June 2020

The Right Step

Let’s talk about steps, a topic that’s relevant to my geekery interests, and maybe even a little relevant to the world outside of geekery today. (I feel weird writing right now. I am going to do it anyway, primarily because, like most long-term sufferers from illness, I live in mortal fear of relapse, and part of my remission seems based on finding my topic & voice in writing.) Don’t think that, by writing on geekery right now, that I’m trying […]

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More on Small Steps

Folks, I’ve been pretty quiet about geekery lately. I wrote about using my geekery content as a small dose of comfort food. I’m going to offer a little more, today. We can geek out a little, for relief, because you gotta care for yourself to care for others. But this is not any kind of "return to normal". We don’t want to return to normal, we want to press forward. Stay safe, stay strong, stay kind, stay angry. Black lives

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Pull & Swarm

Sooooooo. I’m gonna write a little bit about geekery. But I do want to frame it for you a little. Geekery is not very important right now. My country is in the throes of facing down a violent uprising by uniformed militia, spurred on by parts of the government. So, geekery, no. Not important. But, to me, and to many of my followers, thinking and talking about geekery is a kind of comfort food. Comfort doesn’t eliminate problems. But the

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Microtest TDD: Economics

The economic aspects of microtest TDD are inextricably tied to the operational aspects of it. If we concentrate only on the artifacts involved, we will lose the picture and misunderstand the value proposition. As a professional geek, the heart of my job is changing rigidly structured imperative text in collaboration with other humans, in order to meet a variety of locally or temporally aligned goals. That’s fancy talk for "I change code, in community, for money." The central event is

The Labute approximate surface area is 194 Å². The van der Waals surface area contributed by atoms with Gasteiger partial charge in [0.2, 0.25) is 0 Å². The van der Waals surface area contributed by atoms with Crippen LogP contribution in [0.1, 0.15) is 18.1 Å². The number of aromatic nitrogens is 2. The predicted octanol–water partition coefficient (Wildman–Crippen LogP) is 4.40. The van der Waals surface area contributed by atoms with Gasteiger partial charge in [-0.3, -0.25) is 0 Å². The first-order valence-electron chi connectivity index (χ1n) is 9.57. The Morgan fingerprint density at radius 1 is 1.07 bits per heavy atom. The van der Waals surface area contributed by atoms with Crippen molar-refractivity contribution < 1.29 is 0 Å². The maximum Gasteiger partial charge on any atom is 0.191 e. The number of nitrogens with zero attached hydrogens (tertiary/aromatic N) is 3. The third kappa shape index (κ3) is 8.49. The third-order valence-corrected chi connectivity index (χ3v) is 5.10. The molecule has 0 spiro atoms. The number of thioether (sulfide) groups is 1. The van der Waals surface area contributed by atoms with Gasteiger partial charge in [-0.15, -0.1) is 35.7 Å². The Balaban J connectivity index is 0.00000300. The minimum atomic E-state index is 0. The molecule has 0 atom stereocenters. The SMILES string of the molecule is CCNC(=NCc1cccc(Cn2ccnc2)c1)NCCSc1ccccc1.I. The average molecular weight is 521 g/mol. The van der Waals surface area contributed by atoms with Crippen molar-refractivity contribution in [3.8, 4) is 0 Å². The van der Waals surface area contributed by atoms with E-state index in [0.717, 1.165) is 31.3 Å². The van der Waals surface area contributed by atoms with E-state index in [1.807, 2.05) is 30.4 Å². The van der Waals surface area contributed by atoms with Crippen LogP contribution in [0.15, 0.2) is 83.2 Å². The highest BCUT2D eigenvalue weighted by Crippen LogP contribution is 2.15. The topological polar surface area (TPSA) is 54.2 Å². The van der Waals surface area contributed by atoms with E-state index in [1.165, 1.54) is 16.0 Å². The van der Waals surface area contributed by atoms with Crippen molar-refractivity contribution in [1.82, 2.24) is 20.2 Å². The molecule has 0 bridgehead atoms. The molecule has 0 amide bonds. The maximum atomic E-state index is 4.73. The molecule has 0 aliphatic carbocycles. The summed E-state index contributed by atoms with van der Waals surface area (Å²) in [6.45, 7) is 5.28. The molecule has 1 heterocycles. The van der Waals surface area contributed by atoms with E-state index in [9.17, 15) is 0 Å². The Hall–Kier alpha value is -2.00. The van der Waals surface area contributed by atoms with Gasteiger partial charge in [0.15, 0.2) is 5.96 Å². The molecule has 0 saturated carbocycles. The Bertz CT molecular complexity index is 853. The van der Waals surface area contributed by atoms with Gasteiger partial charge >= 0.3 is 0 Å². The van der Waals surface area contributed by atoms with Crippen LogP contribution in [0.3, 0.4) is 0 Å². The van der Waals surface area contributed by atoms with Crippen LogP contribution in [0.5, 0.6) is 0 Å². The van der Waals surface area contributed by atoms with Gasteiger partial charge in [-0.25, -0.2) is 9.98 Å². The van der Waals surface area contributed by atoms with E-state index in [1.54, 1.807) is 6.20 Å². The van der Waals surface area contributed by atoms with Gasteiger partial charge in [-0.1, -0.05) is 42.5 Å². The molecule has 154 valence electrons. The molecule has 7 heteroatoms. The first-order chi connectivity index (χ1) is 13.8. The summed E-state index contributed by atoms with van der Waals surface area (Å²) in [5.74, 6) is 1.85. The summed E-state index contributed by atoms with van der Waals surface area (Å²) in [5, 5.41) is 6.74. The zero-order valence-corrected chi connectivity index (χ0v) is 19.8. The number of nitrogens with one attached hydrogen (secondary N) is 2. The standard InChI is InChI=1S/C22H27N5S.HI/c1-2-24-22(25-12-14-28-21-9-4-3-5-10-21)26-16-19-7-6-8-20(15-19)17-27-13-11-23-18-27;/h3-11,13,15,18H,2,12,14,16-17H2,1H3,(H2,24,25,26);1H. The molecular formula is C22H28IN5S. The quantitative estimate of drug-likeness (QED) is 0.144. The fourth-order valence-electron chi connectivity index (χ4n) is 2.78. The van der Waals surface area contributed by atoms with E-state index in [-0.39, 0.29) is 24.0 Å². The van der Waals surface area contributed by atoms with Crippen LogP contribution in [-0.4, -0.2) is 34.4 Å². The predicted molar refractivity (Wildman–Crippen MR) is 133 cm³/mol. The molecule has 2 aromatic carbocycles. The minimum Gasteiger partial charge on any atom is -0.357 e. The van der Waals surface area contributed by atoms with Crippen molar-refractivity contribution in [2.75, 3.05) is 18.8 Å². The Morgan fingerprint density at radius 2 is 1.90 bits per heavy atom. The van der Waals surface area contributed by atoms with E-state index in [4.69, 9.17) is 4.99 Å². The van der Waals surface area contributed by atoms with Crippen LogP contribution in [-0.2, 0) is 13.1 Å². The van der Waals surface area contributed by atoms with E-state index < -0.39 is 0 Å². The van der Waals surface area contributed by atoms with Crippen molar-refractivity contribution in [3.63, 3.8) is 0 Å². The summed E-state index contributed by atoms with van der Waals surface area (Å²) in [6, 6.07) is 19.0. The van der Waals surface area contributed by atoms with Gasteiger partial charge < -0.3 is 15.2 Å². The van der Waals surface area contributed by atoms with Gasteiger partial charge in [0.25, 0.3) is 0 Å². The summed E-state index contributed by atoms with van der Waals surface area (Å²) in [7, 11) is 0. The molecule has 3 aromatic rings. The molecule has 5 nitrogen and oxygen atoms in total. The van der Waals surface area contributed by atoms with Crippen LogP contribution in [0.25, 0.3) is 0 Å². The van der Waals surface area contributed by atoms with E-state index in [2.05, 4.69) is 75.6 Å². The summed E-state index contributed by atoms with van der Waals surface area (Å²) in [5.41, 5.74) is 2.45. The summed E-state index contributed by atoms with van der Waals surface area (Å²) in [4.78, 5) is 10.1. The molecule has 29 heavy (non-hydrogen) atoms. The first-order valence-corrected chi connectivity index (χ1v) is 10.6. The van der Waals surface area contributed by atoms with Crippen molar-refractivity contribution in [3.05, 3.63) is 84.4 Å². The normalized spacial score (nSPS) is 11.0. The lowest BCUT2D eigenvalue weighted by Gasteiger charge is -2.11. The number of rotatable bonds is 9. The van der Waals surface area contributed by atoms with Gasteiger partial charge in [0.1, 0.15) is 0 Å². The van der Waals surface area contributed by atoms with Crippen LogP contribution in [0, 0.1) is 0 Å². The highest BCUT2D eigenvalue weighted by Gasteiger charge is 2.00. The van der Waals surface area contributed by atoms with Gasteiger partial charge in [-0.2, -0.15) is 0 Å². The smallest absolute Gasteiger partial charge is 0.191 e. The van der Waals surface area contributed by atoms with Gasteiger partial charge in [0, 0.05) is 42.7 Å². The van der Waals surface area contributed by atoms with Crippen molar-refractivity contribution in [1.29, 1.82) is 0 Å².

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Hitting on Speakers (Rant-y)

I want to talk about this thing where you see someone on stage/screen presenting material about geekery, you decide you’re attracted, and you send them mail or dm hitting on them. You must not do this. It is rude, unprofessional, and hurtful to many people. Stop it. There are a lot of arguments that sound like they’re either neutral to or in favor of this behavior. They are wrong, in detail, in logic, and in toto. Let’s take a look.

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Microtest TDD: More Definition

What’s a microtest, anyway? I write a ton of tests as I’m building code, and the majority of these are a particular kind or style of test, the microtest kind. Let’s talk about what I mean by that, today, then we’ll talk later about how that turns out to help me so much. A microtest is a small, fast, precise, easy-to-invoke/read/write/debug chunk of code that exercises a single particular path through another chunk of code containing the branching logic from

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Microtest TDD: The Big Picture

I think of my style of coding as "microtest TDD". That can be misleading for folks, so let’s take a walk over a few of the ideas, implicit and explicit, that make up the approach. First things first, bear the money premise in mind in all that follows, to wit: "I’m in this for the money." In the software trade, we make money by shipping more value faster. This is why I adopt these practices, because when I do them,

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The Jump to Microservices

More seriously, the first piece of advice I’d give a monolith-owner about converting to microservices would be to work very hard to factor their monolith well. Interestingly, across dozens of cases, I’ve never seen that advice taken. There’s always a well-dressed person with excellent powerpoint who is happy to give a compelling case for a technical solution to a problem that isn’t technical. If you can’t factor the monolith, you won’t be able to factor your microservices. All of the

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An Intro to Spikes

I use spikes, periods of code-changing activity that end with no pushes, all the time, at small scale and large, as a way to develop my path. It’s a vital technique, and it’s often underplayed, so let’s spend some time with it. What’s are spikes? A spike is a stretch of time I spend mucking about in code, and that stretch of time has one rule: "Do anything you want, because you can’t keep it." We originally used the term

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